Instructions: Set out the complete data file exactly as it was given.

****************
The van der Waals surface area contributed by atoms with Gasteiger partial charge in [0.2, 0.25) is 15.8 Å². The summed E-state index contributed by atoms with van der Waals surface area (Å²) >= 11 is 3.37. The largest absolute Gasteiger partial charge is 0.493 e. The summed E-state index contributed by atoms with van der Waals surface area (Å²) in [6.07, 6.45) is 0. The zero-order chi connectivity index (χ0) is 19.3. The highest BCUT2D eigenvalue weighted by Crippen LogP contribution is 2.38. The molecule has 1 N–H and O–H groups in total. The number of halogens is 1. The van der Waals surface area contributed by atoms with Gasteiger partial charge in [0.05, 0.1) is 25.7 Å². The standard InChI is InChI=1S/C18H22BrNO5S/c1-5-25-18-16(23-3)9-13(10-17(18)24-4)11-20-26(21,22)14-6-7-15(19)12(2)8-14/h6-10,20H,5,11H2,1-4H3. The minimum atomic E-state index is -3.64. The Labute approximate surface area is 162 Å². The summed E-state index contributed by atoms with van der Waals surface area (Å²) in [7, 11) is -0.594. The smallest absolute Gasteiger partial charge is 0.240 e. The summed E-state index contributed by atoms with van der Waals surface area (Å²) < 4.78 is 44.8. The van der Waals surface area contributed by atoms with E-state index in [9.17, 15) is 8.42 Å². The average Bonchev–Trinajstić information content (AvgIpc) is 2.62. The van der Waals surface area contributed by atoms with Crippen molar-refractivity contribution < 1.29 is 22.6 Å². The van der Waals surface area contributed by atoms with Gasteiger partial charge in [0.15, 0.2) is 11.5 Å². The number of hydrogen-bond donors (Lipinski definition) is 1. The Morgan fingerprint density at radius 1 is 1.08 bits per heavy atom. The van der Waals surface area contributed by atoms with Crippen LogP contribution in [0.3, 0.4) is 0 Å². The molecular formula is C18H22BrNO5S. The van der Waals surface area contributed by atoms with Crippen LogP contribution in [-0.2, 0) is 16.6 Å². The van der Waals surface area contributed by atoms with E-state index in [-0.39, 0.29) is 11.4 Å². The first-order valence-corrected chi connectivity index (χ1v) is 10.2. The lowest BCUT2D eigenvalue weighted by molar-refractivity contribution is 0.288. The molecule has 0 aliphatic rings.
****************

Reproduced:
The van der Waals surface area contributed by atoms with Gasteiger partial charge in [0.2, 0.25) is 15.8 Å². The summed E-state index contributed by atoms with van der Waals surface area (Å²) >= 11 is 3.37. The largest absolute Gasteiger partial charge is 0.493 e. The summed E-state index contributed by atoms with van der Waals surface area (Å²) in [6.07, 6.45) is 0. The zero-order chi connectivity index (χ0) is 19.3. The highest BCUT2D eigenvalue weighted by Crippen LogP contribution is 2.38. The molecule has 1 N–H and O–H groups in total. The number of halogens is 1. The van der Waals surface area contributed by atoms with Gasteiger partial charge in [0.05, 0.1) is 25.7 Å². The standard InChI is InChI=1S/C18H22BrNO5S/c1-5-25-18-16(23-3)9-13(10-17(18)24-4)11-20-26(21,22)14-6-7-15(19)12(2)8-14/h6-10,20H,5,11H2,1-4H3. The minimum atomic E-state index is -3.64. The Labute approximate surface area is 162 Å². The summed E-state index contributed by atoms with van der Waals surface area (Å²) in [7, 11) is -0.594. The smallest absolute Gasteiger partial charge is 0.240 e. The summed E-state index contributed by atoms with van der Waals surface area (Å²) < 4.78 is 44.8. The van der Waals surface area contributed by atoms with E-state index in [9.17, 15) is 8.42 Å². The average Bonchev–Trinajstić information content (AvgIpc) is 2.62. The van der Waals surface area contributed by atoms with Crippen molar-refractivity contribution < 1.29 is 22.6 Å². The van der Waals surface area contributed by atoms with Gasteiger partial charge in [0.15, 0.2) is 11.5 Å². The number of hydrogen-bond donors (Lipinski definition) is 1. The Morgan fingerprint density at radius 1 is 1.08 bits per heavy atom. The van der Waals surface area contributed by atoms with Crippen LogP contribution in [0.3, 0.4) is 0 Å². The molecular formula is C18H22BrNO5S. The van der Waals surface area contributed by atoms with Crippen LogP contribution in [-0.2, 0) is 16.6 Å². The van der Waals surface area contributed by atoms with E-state index in [-0.39, 0.29) is 11.4 Å². The first-order valence-corrected chi connectivity index (χ1v) is 10.2. The lowest BCUT2D eigenvalue weighted by molar-refractivity contribution is 0.288. The molecule has 0 aliphatic rings.